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Dealing with Medicaid is no easy matter. People come into Abilene attorney Mike Young’s office every day plagued by worries about where they can get assistance paying for nursing home care and home care.

First, you should know the difference between Medicare and Medicaid. Medicare is public health insurance, enjoyed by many, that pays for basic health care, including doctor's visits. However, Medicare only pays for long-term care for a very limited time period. Medicaid, on the other hand, can pay for long-term nursing home care, but requires beneficiaries to qualify income, resource and medically.

Placing a loved one in a nursing facility or planning for a loved one's placement in a nursing facility is a difficult and stressful experience. Many families mistakenly believe that their loved one has long-term care coverage under Medicare. They are shocked to learn that Medicare will pay for short-term care only in specific circumstances. Long-term care for nursing home can cost between $4,000 to $6,500 a month. Few families can afford this huge expense, and many families look to Medicaid for financial assistance.

Texas Medicaid is a maze of confusing rules and regulations. Having a West Texas Medicaid attorney who is knowledgeable of the eligibility requirements and qualification techniques can make a nightmare situation manageable.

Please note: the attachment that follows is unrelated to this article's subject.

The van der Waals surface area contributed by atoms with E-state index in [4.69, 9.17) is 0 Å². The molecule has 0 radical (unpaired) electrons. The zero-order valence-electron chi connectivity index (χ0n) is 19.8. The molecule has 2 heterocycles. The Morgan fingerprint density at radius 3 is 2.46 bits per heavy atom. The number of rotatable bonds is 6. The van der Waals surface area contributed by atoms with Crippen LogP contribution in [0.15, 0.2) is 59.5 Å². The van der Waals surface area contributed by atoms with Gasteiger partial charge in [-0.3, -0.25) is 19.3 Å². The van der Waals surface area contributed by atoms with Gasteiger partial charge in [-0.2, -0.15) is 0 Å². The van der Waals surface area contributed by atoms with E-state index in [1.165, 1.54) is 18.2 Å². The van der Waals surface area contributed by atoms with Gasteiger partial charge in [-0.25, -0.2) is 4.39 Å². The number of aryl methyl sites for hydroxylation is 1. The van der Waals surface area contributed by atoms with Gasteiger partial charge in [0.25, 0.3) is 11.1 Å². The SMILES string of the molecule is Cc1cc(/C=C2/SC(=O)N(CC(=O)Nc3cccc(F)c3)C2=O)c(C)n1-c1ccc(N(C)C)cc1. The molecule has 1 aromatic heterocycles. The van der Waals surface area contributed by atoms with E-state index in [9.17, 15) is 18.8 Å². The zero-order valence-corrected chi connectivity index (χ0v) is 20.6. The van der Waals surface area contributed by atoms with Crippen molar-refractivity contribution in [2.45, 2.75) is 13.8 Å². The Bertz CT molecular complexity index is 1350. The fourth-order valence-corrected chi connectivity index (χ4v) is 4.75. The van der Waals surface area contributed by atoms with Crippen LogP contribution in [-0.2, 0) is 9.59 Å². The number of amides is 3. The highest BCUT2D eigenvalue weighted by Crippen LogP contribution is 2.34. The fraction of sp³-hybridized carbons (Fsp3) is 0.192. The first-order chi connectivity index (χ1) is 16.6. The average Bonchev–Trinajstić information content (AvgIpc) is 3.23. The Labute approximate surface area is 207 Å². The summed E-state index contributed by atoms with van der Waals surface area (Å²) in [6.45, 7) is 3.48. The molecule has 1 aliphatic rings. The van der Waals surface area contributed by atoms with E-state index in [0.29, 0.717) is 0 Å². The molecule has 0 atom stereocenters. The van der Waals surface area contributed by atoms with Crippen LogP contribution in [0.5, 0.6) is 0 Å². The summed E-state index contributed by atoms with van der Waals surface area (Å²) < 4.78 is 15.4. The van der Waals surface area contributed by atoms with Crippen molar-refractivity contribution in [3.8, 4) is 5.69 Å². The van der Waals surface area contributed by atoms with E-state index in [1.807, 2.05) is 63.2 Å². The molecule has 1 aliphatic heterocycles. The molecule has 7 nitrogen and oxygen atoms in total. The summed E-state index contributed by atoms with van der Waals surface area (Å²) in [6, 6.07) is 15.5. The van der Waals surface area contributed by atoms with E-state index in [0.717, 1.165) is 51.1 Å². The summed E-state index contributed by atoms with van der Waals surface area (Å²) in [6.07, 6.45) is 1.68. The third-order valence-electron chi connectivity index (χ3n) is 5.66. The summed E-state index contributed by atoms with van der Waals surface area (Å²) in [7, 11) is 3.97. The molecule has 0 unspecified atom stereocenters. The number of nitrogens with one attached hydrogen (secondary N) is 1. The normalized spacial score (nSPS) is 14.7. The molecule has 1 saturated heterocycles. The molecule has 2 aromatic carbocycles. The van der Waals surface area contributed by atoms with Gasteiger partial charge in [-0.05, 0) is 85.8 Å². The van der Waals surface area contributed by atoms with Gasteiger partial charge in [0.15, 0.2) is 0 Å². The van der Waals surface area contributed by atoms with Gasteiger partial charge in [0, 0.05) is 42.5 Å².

Below is a summary of the Texas Medicaid requirements:

Single individual:
• Income: $2,199
• Assets (not including exempt resources): $2,000
• The individual must also meet the medical necessity requirement.

Married Couple (one spouse living in the community):
• Income for spouse in nursing facility: $2,199
• Income for spouse at home: Can have unlimited monthly income.
• Assets (not including exempt resources): The minimum a couple can protect is $23,844 and the maximum is $119,220.
• The spouse residing in the nursing home must also meet the medical necessity requirement.

Married Couple (both spouses in the nursing facility):
• Combined allowable monthly income $4,398.
• Combined assets (not including exempt resources): $3,000.
• Both spouses must also meet the medical necessity requirement.

At the Law Office of Mike Young, we think of Medicaid as a jungle that we guide you through from beginning to end.

To arrange for an initial consultation with Mike Young or our staff, call the firm at 325-672-5100.